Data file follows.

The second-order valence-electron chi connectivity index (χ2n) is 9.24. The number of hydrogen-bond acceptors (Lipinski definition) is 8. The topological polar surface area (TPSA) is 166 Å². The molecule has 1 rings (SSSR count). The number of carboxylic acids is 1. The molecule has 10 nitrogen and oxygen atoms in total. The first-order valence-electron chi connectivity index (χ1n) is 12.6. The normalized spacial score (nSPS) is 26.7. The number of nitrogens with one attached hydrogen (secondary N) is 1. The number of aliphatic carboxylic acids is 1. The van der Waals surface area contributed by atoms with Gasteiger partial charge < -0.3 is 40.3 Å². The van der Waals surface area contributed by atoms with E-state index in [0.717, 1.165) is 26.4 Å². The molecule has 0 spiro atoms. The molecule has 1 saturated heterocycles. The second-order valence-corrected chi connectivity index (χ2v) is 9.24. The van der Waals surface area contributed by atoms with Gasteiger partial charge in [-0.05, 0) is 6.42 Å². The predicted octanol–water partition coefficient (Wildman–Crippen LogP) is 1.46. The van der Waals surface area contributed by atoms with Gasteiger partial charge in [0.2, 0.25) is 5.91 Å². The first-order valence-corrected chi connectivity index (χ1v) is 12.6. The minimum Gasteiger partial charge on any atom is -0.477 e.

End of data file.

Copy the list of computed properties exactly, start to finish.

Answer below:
The second-order valence-electron chi connectivity index (χ2n) is 9.24. The number of hydrogen-bond acceptors (Lipinski definition) is 8. The topological polar surface area (TPSA) is 166 Å². The molecule has 1 rings (SSSR count). The number of carboxylic acids is 1. The molecule has 10 nitrogen and oxygen atoms in total. The first-order valence-electron chi connectivity index (χ1n) is 12.6. The normalized spacial score (nSPS) is 26.7. The number of nitrogens with one attached hydrogen (secondary N) is 1. The number of aliphatic carboxylic acids is 1. The van der Waals surface area contributed by atoms with Gasteiger partial charge < -0.3 is 40.3 Å². The van der Waals surface area contributed by atoms with E-state index in [0.717, 1.165) is 26.4 Å². The molecule has 0 spiro atoms. The molecule has 1 saturated heterocycles. The second-order valence-corrected chi connectivity index (χ2v) is 9.24. The van der Waals surface area contributed by atoms with Gasteiger partial charge in [-0.05, 0) is 6.42 Å². The predicted octanol–water partition coefficient (Wildman–Crippen LogP) is 1.46. The van der Waals surface area contributed by atoms with Gasteiger partial charge in [0.2, 0.25) is 5.91 Å². The first-order valence-corrected chi connectivity index (χ1v) is 12.6. The minimum Gasteiger partial charge on any atom is -0.477 e.